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A Choctaw Curandera for Cedar Park, Texas

Updated on August 20, 2016
Austinstar profile image

Lela earned a B.A. degree in Journalism from Sam Houston University in Huntsville, TX. She has been writing for the online world for years.

What does a light bulb have to do with a Choctaw Curandera?

Can you guess where this light bulb was found?
Can you guess where this light bulb was found?

I should have been a doctor...

I didn't really mean to write this hub about myself and my journey through 34 years of health care, but this week's hub contest is about "Around the Harbor, Shopping and Services, Venues of Supplies and Assistance, especially concerning physical therapists, spas, doctor’s offices, etc.

I currently work at Cedar Park Regional Medical Center which is the best hospital in Cedar Park, Texas. Mainly because it's the ONLY hospital in Cedar Park or the surrounding communities of Leander, Jonestown, Lago Vista, and Liberty Hill. We are located just North of the incredibly fascinating city of Austin - River City, Bat City, Capitol City, and Keep Austin Weird City. [Geesh, this place is growing faster than a long tailed cat in a room full of rocking chairs]

But, I digress. All my life I was interested in medicine and science. I "played doctor" when I was just seven years old. Perhaps a bit early, but heck, I was born to it. I can actually remember my Choctaw grandmother leaning over my crib (she died when I was only a few months old). I remember the woman who chanted and put little paper things in my hands and she would laugh so brightly when, as a baby, I would tear them apart and try to stuff them in my mouth. I learned later that the pieces of paper were labeled with the different names of spirits and whichever ones I ate would be my spirit guides. I must have eaten the dolphin and the medicine woman ones because I have always been associated with these.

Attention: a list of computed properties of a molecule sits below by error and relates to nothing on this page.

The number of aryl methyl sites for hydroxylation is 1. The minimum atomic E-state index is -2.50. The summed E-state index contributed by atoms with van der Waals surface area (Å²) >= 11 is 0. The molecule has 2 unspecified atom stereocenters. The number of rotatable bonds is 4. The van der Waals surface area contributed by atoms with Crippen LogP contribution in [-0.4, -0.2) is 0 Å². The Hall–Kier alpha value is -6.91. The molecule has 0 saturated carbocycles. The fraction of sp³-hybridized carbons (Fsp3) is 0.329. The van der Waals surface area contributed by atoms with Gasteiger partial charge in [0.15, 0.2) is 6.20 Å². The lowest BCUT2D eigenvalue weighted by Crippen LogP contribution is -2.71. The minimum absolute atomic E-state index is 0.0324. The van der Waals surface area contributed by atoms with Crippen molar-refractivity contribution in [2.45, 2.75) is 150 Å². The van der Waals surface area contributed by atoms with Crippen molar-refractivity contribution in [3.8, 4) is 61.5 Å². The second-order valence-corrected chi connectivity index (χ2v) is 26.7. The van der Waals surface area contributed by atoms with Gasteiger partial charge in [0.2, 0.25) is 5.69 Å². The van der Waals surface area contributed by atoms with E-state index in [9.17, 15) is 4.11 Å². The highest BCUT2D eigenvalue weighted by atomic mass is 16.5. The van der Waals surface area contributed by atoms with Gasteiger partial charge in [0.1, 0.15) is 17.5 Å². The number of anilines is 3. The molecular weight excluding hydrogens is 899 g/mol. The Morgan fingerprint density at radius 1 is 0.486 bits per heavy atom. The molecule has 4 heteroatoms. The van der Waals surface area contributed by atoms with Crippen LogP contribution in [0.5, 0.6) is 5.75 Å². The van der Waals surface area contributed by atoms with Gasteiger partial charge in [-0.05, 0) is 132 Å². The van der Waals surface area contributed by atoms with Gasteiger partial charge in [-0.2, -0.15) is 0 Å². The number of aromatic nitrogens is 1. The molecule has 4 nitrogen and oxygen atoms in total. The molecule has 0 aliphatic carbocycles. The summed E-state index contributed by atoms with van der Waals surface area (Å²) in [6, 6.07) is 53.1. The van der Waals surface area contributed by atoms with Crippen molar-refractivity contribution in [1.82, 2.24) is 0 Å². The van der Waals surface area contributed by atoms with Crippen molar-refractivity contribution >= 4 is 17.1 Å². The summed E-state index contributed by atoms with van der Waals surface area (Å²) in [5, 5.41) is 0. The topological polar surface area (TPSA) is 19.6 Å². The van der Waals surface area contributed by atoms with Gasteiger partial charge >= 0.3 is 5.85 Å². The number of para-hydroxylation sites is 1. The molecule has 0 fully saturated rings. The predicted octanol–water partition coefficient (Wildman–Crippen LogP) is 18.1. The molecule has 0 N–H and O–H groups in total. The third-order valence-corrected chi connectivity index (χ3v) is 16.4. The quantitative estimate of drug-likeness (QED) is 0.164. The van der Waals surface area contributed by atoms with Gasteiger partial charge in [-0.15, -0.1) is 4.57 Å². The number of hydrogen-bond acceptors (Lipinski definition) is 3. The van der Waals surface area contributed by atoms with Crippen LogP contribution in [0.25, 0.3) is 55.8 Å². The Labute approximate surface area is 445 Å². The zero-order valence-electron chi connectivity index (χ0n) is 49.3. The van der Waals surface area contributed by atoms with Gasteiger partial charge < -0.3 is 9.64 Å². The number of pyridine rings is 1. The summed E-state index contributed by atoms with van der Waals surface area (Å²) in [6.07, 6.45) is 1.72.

I spent many years traveling in Mexico after I got my training in Laboratory Science and I became known as the "Curandera". I would spend weeks at a time in little towns in the interior of Mexico, and before I could count to ten, there would be someone asking me how to cure this ache or that pain. These people did not know me, I was a total gringa stranger, but they knew somehow that I would know how to treat them. And so I did. In return, I was fed home cooked food and led to many strange and wonderful places. I think I ended up spending time with the Native Americans of Mexico, the Aztec descendants and other progeny of the Toltecs, Mayans, and other minor tribes.

What I would like to do with this hub is relate some of the very interesting stories from the emergency rooms I have worked in during my career. The names have been changed to protect private health information. All of the stories are true, but I know no details other than what I am relating here.

Travels of a Choctaw Curandera

show route and directions
A markerAustin TX -
Austin, TX, USA
get directions

The center of Texas and perhaps of my travels

B markerCedar Park Regional Medical Center -
Cedar Park, TX, USA
get directions

My current hospital affiliation.

C markerHome of the Choctaw Curandera -
Leander, TX, USA
get directions

The Nose

Walking into the e.r. I spotted a young man sitting in the hallway, bleeding profusely, holding his nose on to his face as it was hanging by a small flap of skin. He was laughing hysterically. Several people standing nearby were also laughing. I could not wait to hear this story.

It seems the guy had been hitting on a chick at a bar. When her boyfriend tried to defend her, the nose guy ended up nearly beating the crap out of him. The girl then stepped in and bit his nose nearly off. They all were drunk and after bringing the nose guy to the e.r. they were standing around having a very long laugh at his predicament. He lived, and got his nose sewed back on, but I bet he never tried to pick up a girl in a bar again.

The Cocaine Enema

A young and beautiful girl was admitted to the e.r. one day and I had to draw blood for lab work. She was jumping and squirming something fierce. Several nurses and techs were helping to hold her still so I could get some blood.